Heroin is a semi-synthetic opioid. It has a high potential for addiction. It comes from the resin of the seed pod of the opium poppy plant, first as morphine and then processed into heroin.
Street Names for Heroin: Smack, H, Ska, Junk, and many others.
Short-term effects include a surge of euphoria followed by alternately wakeful and drowsy states and cloudy mental functioning. Associated with fatal overdose and, particularly for those who inject the drug; infectious diseases such as HIV/AIDS and hepatitis. Long-term users may develop collapsed veins, liver disease, and lung complications.
Most street heroin is “cut” with other drugs or substances like sugar, starch, or powdered milk to increase the weight for retail sales. It can also contain potent fentanyl and other drugs to enhance the effects. There have been many overdoses because of this fact alone.
Because heroin users do not know the actual strength of the drug or its true contents, they are at risk of overdose or death. Heroin also poses special problems because of the transmission of HIV and other diseases that can occur from sharing needles.
Heroin is usually injected, sniffed/snorted, or smoked. Typically, a heroin abuser may inject up to four times a day. Intravenous injection provides the greatest intensity and most rapid onset of euphoria (7 to 8 seconds).
While intramuscular injection produces a relatively slow onset of euphoria (5 to 8 minutes). When heroin is sniffed or smoked, peak effects are usually felt within 10 to 15 minutes.
Although smoking and sniffing heroin do not produce a “rush” as quickly or as intensely as intravenous injection. All three forms of heroin administration are addictive.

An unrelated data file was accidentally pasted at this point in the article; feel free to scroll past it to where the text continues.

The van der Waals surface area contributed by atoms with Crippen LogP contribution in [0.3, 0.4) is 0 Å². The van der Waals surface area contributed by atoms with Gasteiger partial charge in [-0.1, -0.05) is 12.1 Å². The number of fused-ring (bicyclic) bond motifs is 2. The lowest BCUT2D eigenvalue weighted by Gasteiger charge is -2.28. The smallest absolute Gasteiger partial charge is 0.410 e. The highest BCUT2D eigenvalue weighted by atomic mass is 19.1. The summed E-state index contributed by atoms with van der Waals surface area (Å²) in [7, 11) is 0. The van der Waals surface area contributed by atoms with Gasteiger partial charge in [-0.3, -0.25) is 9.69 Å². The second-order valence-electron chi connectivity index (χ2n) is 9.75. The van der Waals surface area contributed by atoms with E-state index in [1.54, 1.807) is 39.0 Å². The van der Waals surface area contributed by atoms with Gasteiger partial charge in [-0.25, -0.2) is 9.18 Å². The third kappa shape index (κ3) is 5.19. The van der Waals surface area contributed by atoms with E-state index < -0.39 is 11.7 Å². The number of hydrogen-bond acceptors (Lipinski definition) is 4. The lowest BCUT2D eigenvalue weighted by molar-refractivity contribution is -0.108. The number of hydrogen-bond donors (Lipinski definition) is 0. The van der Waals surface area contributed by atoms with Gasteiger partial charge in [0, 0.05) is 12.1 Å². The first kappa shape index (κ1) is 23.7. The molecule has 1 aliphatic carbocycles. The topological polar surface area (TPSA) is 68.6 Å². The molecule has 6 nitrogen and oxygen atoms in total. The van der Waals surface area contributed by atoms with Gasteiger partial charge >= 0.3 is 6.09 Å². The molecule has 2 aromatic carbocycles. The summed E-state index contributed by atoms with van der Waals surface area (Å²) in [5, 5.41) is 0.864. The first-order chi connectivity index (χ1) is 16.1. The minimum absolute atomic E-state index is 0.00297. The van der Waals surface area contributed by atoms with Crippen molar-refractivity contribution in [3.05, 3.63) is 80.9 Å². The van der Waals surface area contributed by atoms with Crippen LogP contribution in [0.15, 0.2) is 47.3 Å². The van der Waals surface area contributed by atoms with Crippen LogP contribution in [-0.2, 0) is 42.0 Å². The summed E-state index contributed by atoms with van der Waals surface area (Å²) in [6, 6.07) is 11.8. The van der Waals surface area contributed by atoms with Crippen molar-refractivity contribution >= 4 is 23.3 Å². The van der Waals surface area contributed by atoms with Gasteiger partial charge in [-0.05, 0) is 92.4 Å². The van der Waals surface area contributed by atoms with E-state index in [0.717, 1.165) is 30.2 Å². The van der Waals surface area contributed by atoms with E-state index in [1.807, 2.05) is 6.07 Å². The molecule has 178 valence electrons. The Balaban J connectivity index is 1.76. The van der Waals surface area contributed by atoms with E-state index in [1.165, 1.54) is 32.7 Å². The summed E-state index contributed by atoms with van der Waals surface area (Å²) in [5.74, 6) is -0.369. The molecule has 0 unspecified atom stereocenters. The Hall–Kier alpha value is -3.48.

With the shift in heroin abuse patterns comes an even more diverse group of users. Older users (over 30) continue to be one of the largest user groups in most national data.
However, an increase in new, young users across the country who are being lured by inexpensive, high-purity heroin that can be sniffed or smoked instead of injected. Heroin has also been appearing in more affluent communities.
Soon after injection (or inhalation), heroin crosses the blood-brain barrier. In the brain, heroin is converted to morphine and binds rapidly to opioid receptors.
Abusers typically report feeling a surge of pleasurable sensation, a “rush.” The intensity of the rush is a function of how much drug is taken and how rapidly the drug enters the brain and binds to the natural opioid receptors.
Heroin is particularly addictive because it enters the brain so rapidly. With heroin, the rush is usually accompanied by a warm flushing of the skin, dry mouth, and a heavy feeling in the extremities, which may be accompanied by nausea, vomiting, and severe itching.
After the initial effects, abusers usually will be drowsy for several hours. Mental function is clouded by heroin’s effect on the central nervous system. Cardiac function slows. Breathing is also severely slowed, sometimes to the point of death.
Heroin overdose is a particular risk on the street, where the amount and purity of the drug cannot be accurately known.